BOOKS: THE DISMAL SCIENCE MADE FUN - A serious subject is dressed up with a naughty book title, but if it is going to banish economic nonsense in the media and elsewhere, Kate Barker is all for it

BOOKS: THE DISMAL SCIENCE MADE FUN - A serious subject is dressed up with a naughty book title, but if it is going to banish economic nonsense in the media and elsewhere, Kate Barker is all for it - Sex, Drugs & Economics; By Diane Coyle; Texere pounds 18

by KATE BARKER, an external member of the Bank of England'sMonetary Policy Committee
Last Updated: 31 Aug 2010

Sex, Drugs & Economics; By Diane Coyle; Texere pounds 18.99

If you read this book on the train, as I did, you'll find the title attracts quite a bit of attention. Of course, Sex, Drugs & Economics: An Unconventional Introduction to Economics is a frivolous title that has a serious purpose - getting people interested in economics, so that they become better informed about it. The depressing truth is that fewer people in the UK study economics these days, and one consequence is that ignorance of the basic principles of economics is frequently demonstrated in the media.

Indeed, part of the reason I'm glad Diane Coyle wrote this book is so that she (and I) might not find ourselves shouting 'economic nonsense!' at the radio/TV/newspaper quite so frequently. So the two real tests for the book are: can it live up to its title by including attractive and lively examples, and how well does it succeed in explaining economics?

The book's main strength is that it deals with many issues that people are naturally interested in (though the chapters on sex and drugs in fact occupy just 14 of about 230 pages). Other questions - such as what is the impact on poorer countries of farm subsidies in richer countries, or what is the right boundary between the public and private sector? - are current in public debate. The chapter headings (for example 'Work: why do it?' or 'Demography: the south has the last laugh') are designed to entice the reader in. And it is refreshing to see discussion of some less usual topics, including why teenagers have such a high propensity for risk-taking.

Although wide, the range does not seek to be comprehensive - there is, for example, nothing about the vexed question (at least in the UK) of the euro, or indeed much about exchange rates in general. Nor is the question of 'why, if we all think nurses and teachers are so important, do they earn so little?' explicitly addressed (although the equally vexed question of why David Beckham earns so much is).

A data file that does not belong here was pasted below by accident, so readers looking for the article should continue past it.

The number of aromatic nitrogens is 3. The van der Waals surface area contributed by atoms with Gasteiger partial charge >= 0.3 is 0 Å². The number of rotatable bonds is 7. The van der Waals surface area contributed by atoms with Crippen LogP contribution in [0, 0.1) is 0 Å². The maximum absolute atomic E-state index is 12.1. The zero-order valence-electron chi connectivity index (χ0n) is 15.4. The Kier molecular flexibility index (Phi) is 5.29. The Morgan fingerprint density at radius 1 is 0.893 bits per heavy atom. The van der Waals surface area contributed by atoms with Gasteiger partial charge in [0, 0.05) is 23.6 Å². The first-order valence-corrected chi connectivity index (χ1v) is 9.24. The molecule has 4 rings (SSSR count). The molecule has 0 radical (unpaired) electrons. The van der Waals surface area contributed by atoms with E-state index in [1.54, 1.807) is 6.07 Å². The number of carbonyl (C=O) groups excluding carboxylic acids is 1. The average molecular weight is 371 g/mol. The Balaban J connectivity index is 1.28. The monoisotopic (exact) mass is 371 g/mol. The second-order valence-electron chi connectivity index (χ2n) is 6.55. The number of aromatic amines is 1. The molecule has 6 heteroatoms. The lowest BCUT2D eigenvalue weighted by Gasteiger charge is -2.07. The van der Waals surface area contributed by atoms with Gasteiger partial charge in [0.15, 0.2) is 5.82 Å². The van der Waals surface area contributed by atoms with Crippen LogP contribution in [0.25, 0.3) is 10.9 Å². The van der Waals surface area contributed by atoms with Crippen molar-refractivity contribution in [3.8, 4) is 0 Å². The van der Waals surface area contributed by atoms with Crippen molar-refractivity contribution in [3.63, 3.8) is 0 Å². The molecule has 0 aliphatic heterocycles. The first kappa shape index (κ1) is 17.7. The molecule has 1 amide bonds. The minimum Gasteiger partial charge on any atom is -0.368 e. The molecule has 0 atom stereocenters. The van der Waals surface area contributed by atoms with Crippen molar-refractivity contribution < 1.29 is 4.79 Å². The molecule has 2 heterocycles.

The book demonstrates why economics is both alive and relevant - though I am perhaps not the best judge. I have found economics exciting since my very first lesson for A-level, when we were taught demand and supply using an example about buying sandwiches in a motorway service station.

It is a real tribute to my teacher that I can remember this almost 30 years later - but perhaps if he'd had the courage to teach the same concepts by discussing the sex industry, as Diane Coyle does in this book, the rest of the class would have also gone on to become economists.

Exposition of the issues raised is pretty good. Readers will find themselves easily carried along through each subject by the use of relevant and often contemporary examples, with memorable turns of phrase used to fix key ideas. There is plenty of data, woven into the text rather than corralled into off-putting tables and charts. The concluding sections to each chapter bring out two features of practical economics: that most decisions require the careful weighing of costs and benefits rather than being clear-cut; and that often the economics only gets you so far, enabling the final decision to be better informed but still value-driven.

Definitions of economic concepts are set out at the back of the book, with each supposed to appear in bold the first time it is used. This did not quite happen in my advance copy, but I hope will have been spotted for the final edition. These are clear and concise (perhaps a little too concise in the case of comparative advantage, a concept I have tried to get across, and failed, on a number of occasions).

If you want to know something about economics but have never found the time, this book will prove stimulating - the only addition it needs would be suggestions for further reading on the topics raised. And I hope readers get through to the end, where there are two final, important 'economic rules'. The first is 'Where common sense and economics conflict, common sense is wrong' - which warns you that you may find cherished opinions overturned. The second is the reason I have stayed with economics, and is the perfect point to finish on: 'Economics is about happiness'.

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